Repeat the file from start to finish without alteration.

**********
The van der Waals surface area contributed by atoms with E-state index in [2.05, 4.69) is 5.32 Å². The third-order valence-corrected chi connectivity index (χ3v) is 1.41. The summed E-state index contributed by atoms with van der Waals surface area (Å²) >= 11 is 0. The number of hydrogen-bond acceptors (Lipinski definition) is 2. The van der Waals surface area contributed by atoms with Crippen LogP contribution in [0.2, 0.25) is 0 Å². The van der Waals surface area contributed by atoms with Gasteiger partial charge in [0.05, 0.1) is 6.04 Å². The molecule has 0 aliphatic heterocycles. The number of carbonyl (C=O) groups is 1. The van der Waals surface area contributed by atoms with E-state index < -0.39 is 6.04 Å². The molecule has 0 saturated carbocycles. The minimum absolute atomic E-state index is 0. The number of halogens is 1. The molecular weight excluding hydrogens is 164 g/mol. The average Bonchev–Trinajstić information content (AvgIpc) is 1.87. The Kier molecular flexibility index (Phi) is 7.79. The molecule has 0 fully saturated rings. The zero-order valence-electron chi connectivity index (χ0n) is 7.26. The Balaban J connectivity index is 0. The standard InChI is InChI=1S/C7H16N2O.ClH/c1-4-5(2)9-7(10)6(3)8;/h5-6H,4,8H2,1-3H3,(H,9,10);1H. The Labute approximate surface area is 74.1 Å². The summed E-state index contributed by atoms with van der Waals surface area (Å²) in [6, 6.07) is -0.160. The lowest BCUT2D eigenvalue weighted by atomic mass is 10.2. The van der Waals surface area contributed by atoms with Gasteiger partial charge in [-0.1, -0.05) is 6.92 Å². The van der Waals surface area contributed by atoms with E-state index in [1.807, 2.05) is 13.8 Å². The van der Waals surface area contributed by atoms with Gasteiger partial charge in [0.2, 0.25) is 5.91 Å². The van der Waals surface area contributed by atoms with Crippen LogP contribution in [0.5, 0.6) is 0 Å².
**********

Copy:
The van der Waals surface area contributed by atoms with E-state index in [2.05, 4.69) is 5.32 Å². The third-order valence-corrected chi connectivity index (χ3v) is 1.41. The summed E-state index contributed by atoms with van der Waals surface area (Å²) >= 11 is 0. The number of hydrogen-bond acceptors (Lipinski definition) is 2. The van der Waals surface area contributed by atoms with Crippen LogP contribution in [0.2, 0.25) is 0 Å². The van der Waals surface area contributed by atoms with Gasteiger partial charge in [0.05, 0.1) is 6.04 Å². The molecule has 0 aliphatic heterocycles. The number of carbonyl (C=O) groups is 1. The van der Waals surface area contributed by atoms with E-state index < -0.39 is 6.04 Å². The molecule has 0 saturated carbocycles. The minimum absolute atomic E-state index is 0. The number of halogens is 1. The molecular weight excluding hydrogens is 164 g/mol. The average Bonchev–Trinajstić information content (AvgIpc) is 1.87. The Kier molecular flexibility index (Phi) is 7.79. The molecule has 0 fully saturated rings. The zero-order valence-electron chi connectivity index (χ0n) is 7.26. The Balaban J connectivity index is 0. The standard InChI is InChI=1S/C7H16N2O.ClH/c1-4-5(2)9-7(10)6(3)8;/h5-6H,4,8H2,1-3H3,(H,9,10);1H. The Labute approximate surface area is 74.1 Å². The summed E-state index contributed by atoms with van der Waals surface area (Å²) in [6, 6.07) is -0.160. The lowest BCUT2D eigenvalue weighted by atomic mass is 10.2. The van der Waals surface area contributed by atoms with Gasteiger partial charge in [-0.1, -0.05) is 6.92 Å². The van der Waals surface area contributed by atoms with E-state index in [1.807, 2.05) is 13.8 Å². The van der Waals surface area contributed by atoms with Gasteiger partial charge in [0.2, 0.25) is 5.91 Å². The van der Waals surface area contributed by atoms with Crippen LogP contribution in [0.5, 0.6) is 0 Å².